Saturday, October 13, 2012

Update on Oaklawn

Update on Oaklawn...

In our efforts to keep the Oshkosh Community informed on the progress of Oaklawn Elementary School, the district will be publishing regular updates on the construction process.

EDITION #1 – OCTOBER 11, 2012
Ground-breaking for the new Oaklawn School has been set for October 19, 2012 at 8:00 am.

District and community representatives will be present for the event, and Miron Construction will officially begin work following the brief ceremony. The district has been waiting for the official groundbreaking until the final site testing was complete.
Earlier this month, the District received information indicating the presence of elevated levels of metals in the soil in the area adjacent to the new Oaklawn School construction site. After
discussions with our advisors, the District decided to have additional soil samples taken to determine the presence of metals in the soil on the Oaklawn property.

What were the results of the tests?
Based upon the recommendations of our environmental consultants, we had additional testing conducted at various points throughout the construction site. The tests found metals (notably
lead) at levels consistent with the earlier tests on the neighboring property, but that were above DNR recommended limits. The testing also revealed that the metals found were of a nature that, for purposes of disposal, is classified as non-hazardous. This means that the soil that is removed can be disposed of at a landfill that accepts ordinary waste or trash without the need for more costly remediation measures. The only volatile organic compounds found in the additional testing were at extremely low levels.

So what is the District planning to do with this information?
Our environmental consultants advised that the site can best be protected by “capping.” This means that a barrier is placed between soil that has elevated levels of metal and the surface.
Much of the site will be protected by the building that will be constructed and by pavement. The remaining areas will be capped by removing the topsoil and by placing a protective layer of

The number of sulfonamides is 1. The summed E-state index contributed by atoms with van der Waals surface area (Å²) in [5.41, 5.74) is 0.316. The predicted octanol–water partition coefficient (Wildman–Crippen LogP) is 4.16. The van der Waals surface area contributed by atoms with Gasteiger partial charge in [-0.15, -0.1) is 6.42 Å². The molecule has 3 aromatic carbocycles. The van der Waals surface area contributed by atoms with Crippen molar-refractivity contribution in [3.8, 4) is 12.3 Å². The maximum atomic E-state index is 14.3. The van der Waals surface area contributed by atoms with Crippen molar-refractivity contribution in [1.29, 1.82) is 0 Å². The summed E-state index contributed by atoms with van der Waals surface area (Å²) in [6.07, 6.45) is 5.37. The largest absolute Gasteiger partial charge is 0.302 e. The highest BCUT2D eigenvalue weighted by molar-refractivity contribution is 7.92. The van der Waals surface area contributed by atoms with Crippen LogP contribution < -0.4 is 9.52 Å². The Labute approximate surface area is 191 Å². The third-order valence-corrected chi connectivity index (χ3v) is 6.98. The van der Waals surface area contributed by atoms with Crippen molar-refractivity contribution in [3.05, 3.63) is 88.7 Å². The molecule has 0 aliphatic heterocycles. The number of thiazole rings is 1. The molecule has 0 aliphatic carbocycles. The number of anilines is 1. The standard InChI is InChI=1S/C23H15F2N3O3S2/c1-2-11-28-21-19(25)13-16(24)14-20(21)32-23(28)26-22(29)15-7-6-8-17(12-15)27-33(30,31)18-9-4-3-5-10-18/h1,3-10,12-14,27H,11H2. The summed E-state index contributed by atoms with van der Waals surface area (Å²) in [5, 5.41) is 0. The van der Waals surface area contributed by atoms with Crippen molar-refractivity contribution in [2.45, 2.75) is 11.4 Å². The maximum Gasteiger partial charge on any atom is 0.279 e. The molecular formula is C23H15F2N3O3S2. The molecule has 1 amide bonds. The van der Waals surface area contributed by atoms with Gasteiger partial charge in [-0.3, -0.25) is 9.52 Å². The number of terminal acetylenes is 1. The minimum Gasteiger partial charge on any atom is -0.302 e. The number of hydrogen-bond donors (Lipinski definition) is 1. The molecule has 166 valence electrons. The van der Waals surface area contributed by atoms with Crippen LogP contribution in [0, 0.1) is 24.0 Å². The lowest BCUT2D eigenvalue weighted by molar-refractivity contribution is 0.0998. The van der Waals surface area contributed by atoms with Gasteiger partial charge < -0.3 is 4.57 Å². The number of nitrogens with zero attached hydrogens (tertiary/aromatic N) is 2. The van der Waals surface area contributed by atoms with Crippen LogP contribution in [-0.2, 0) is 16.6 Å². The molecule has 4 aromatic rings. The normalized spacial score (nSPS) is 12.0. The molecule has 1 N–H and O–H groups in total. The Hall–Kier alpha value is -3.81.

clean clay and top soil.

Has the DNR been involved in this process?
Yes. The DNR has regulatory responsibility for land that may contain hazardous materials. The District has continued its consultations with the DNR. We discussed the test findings and our
consultants’ recommendations with them. The DNR has agreed with our consultants’ recommendations and have been very supportive of our plans.

What else is the District doing with respect to protecting the public?
Our consultants advised us that the type of contaminants found in the soil do not typically pose a threat of airborne exposure. But to be exceptionally careful, the District plans to add to its air monitoring activities. At the recommendation of our consultants, the District plans to do additional monitoring at the source of construction activities where dust may be created. This monitoring should help to ensure that proper precautions are in place to protect workers at the site. It will also protect our children and staff and others who may have reason to be near the construction activities. Top soil that is being dug at the site will not be returned to the site. Rather, it will be removed to a landfill and new soil will be brought in to cover the site.

Do I need to be concerned about the safety of my children?
The District has received no information indicating that the safety of our children or staff are at risk. And because the District wants to ensure that nothing changes, we will continue to put in place protective measures to monitor any changes. We will authorize additional air monitoring to obtain updated data to validate that construction activities are being conducted in a safe manner. We will also continue our consultations with the DNR. Further, we expect to review the results of the air monitoring with the health department to receive the best advice available with respect to any safety concerns.


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